URBINO, Italy – As important as food is, most of us know little about where it comes from.
A family of organic farmers outside this Renaissance city is trying to change that.
“Children think that when you take milk of the cow, it is cold, not hot, because they always take cold milk from the fridge,” says Monserrat Podgornik, the mother of the family. She believes children should understand that when a calf drinks milk, “it has to be hot in the natural way like your mama, no?”
Concerned about this disconnect in today’s culture, the Podgornik family has created La Fattoria Dei Cantori, or “The Farm of the Singers,” an eclectic 15-acre operation that is not just a producer of quality food and art, but a center of learning.
Dedicated to what they call “a simple life” centered on the philosophy of spiritual leader Mohandas Gandhi, the farm teaches classes for children, hosts “WWOOFers” and holds a long list of activities not covered by the description “agriturism, beekeeping, farm classroom, and oven goods” in its brochure.
Roberto and Montserrat Podgornik began this farm 30 years ago with just one cow, a leaky old farmhouse, and a bicycle for transportation. Neither came from farming families, but were each deeply moved by books they read about Gandhi.
“When I was 19, I was looking for something important,” Monserrat says. After living in a farming community started by one of Gandhi’s disciples in France, her quest was over—she knew she wanted that simple life for herself.
Montserrat insists the decision to start La Fattoria Dei Cantori wasn’t courageous, but that she and her husband were simply “unconscious” of the magnitude of their task. A broken roof that made the house so cold a glass of water “became gelato” was just one of their earliest challenges. But by taking those challenges day by day, Montserrat says, they were able to overcome everything.
“You have to believe in what you are doing,” she says of the difficulties of organic farming.
They feel it is important to try to take part in the entire process of everything they produce. They were one of the first farms in the region to grow their own wheat as well as bake bread from the flour obtained.
“One of our favorite things is to teach the children, [because] we can change society from the beginning,” says Montserrat’s daughter Agnese, 24, who works on the farm full time.
Classes offered to children range from beekeeping to bookbinding to simply “walking in the woods.” To educate children on the origins of food and have them participate in the farm’s manual chores, the Podgorniks built a classroom separate from the house. There the children can safely observe bees through its large windows and take part in the bread making process.
The Podgorniks believe their “didactic farm” approach is increasingly important to teach children that, as Agnese said, “food doesn’t just come from the grocery store.”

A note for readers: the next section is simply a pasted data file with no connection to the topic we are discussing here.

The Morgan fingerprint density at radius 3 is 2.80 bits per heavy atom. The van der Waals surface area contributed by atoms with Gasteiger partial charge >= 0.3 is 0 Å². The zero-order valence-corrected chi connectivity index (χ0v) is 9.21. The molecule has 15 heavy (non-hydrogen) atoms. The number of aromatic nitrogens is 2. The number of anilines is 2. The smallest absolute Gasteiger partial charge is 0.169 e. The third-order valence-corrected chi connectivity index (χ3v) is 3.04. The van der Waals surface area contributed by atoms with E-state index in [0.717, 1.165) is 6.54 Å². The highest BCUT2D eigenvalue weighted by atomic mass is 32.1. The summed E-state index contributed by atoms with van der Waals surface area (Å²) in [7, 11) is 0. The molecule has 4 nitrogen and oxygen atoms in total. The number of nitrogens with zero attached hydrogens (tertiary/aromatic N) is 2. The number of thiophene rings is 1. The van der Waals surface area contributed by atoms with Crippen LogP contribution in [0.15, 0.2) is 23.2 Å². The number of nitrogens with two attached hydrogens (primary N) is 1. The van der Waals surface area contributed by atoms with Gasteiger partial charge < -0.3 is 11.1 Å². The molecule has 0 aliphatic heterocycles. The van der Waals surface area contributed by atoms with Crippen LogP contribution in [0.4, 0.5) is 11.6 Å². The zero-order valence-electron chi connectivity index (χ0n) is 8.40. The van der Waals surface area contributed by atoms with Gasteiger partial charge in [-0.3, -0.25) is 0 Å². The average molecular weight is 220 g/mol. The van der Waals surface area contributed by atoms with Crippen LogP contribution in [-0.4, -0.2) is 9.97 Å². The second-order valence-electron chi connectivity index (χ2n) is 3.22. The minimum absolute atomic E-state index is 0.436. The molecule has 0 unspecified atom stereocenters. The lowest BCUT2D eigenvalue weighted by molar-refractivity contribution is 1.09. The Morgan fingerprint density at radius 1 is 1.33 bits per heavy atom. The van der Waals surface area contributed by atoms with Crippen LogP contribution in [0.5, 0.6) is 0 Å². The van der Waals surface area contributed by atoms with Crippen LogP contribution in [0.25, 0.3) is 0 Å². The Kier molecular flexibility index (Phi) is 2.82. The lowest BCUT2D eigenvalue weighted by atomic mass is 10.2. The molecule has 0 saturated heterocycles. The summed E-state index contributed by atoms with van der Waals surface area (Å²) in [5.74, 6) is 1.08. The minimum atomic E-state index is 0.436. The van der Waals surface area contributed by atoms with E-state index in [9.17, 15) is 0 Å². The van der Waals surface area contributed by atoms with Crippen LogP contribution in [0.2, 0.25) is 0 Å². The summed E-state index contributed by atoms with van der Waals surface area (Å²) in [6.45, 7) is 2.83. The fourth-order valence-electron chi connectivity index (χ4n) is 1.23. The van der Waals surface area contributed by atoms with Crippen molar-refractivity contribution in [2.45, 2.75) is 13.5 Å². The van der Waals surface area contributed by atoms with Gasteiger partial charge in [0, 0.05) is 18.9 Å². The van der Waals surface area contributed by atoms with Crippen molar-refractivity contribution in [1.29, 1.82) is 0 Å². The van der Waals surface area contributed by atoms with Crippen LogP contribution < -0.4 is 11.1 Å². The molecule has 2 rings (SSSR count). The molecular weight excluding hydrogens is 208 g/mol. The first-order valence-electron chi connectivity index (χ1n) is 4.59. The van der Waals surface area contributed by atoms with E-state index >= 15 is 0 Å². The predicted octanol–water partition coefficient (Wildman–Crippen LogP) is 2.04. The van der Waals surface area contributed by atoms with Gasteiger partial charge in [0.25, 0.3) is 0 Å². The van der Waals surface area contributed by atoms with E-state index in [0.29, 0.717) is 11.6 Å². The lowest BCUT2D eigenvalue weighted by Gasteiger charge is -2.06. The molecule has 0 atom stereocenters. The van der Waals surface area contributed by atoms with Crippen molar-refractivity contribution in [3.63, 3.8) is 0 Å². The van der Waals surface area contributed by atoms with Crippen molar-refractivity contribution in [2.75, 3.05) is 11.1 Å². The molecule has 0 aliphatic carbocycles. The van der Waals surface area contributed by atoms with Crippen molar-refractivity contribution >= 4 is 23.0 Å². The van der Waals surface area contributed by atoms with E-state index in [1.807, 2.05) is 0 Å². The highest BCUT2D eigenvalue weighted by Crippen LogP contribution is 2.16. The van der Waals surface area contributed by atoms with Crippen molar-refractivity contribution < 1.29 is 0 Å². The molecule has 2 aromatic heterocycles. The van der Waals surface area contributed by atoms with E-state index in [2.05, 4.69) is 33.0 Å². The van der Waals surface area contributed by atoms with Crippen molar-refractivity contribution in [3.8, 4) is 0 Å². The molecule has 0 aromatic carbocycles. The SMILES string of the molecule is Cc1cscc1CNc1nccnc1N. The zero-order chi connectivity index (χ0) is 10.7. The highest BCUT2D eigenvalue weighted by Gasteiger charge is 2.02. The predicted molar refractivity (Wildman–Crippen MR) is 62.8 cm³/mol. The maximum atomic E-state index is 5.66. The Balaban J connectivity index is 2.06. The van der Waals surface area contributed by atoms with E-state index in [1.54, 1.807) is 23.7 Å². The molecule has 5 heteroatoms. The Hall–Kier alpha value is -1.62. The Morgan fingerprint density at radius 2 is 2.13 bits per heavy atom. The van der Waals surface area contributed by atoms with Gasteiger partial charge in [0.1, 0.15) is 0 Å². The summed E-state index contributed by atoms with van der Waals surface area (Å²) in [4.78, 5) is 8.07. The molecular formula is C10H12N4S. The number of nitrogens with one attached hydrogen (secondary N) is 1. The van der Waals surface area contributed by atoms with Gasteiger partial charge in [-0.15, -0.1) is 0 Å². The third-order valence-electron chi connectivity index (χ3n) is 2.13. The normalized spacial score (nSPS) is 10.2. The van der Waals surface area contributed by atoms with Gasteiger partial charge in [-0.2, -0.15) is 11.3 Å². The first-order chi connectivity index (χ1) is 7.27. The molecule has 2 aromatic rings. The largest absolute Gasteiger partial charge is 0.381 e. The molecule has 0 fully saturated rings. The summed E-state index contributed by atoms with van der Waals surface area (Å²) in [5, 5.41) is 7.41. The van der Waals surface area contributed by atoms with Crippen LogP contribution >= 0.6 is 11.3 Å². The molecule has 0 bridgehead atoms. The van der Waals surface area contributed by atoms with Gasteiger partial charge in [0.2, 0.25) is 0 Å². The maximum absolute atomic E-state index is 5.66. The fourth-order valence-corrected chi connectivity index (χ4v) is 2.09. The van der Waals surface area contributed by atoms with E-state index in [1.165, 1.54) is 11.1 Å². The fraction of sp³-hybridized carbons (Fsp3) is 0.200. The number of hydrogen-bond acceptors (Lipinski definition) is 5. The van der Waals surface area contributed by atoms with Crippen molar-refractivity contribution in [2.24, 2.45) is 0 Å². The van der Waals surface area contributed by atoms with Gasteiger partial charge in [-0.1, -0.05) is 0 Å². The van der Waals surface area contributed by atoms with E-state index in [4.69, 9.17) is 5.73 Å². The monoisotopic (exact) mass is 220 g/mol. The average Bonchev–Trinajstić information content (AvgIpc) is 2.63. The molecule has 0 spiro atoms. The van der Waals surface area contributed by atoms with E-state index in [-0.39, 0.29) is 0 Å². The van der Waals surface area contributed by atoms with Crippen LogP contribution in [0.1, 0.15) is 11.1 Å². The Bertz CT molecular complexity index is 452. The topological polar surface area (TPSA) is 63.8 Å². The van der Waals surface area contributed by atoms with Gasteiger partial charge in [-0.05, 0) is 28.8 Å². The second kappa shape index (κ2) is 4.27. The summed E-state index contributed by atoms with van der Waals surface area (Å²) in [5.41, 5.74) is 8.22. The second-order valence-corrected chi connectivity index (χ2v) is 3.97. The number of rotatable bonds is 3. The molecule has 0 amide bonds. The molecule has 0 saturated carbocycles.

The farm is a flurry of activity all day with the coming and going of family, friends and customers of all ages. “We never know how many plates to put on the table,” said Montserrat as she cut tomatoes for lunch.
Nobody seems to come without being fed, but also, as Agnese said, “Nobody comes to this farm without doing some work,” such as packaging crackers for the market. The family believes that through this work, people gain valuable knowledge.
There is a nonstop rhythm of creation on the farm, whether a family brings empty bottles to fill with milk from the two cows or Agnese and her sister, Irene, working together in the oven room to bake three types of bread.
In the small, hot space, through clouds of flour, the sisters’ fingers work quickly and nimbly with the dough, graceful from years of practice. They work hard for hours at a time, pausing to wipe sweat from their brows and drink a glass of their homemade apple juice.
To run smoothly the farm depends on volunteers to help out with this hard labor, some from organizations like Worldwide Opportunities on Organic Farms (WWOOF).
“I know I want this way of life, but I don’t have the courage to begin,” said Serena Vegna, one of the two WWOOF volunteers. Vegna and her husband want to start their own small organic farm for her 3-year-old daughter to grow up on. Learning on La Fattoria Dei Cantori is a first step toward their demanding dream, the same one that Roberto and Montserrat had 30 years ago.
Today, La Fattoria Dei Cantori is one of many organic farms in the Urbino- Pesaro area. A co-op of 20 of these farms and local crafters banded together to sell their products directly to customers in Galleria Dell’Altra Economia in Urbino.
This shop is one of many methods these small farms must use to survive on the small amount of product they produce.
Renato Radici works at the shop’s storefront and acts as a spokesman for these local producers, chatting enthusiastically with customers while slicing fresh salami on an automatic blade.
“It’s a hard fight against the big companies—they all have help from the government, but the little farms have a lot of difficulty,” he said. He harped on these “big companies,” suggesting cheaply made food is partly to blame for health problems such as obesity, celiac disease, and digestion problems.
Radici is optimistic, though, because of the rising demand for organic, high quality food. “The big companies see that people like this, and they are afraid of the damage,” he said.
Evidently, Radici believes that even large-scale food companies are learning something from small farms like La Fattoria Dei Cantori, if simply, he mentions, to repackage their food with “greener” looking labels.
In response to this “hard fight,” Montserrat says she prefers the small-scale method of change through teaching others. “I want to fight against something of myself that I don’t like, but not against others,” she says. “Yes, those words are important, but the example is more important.”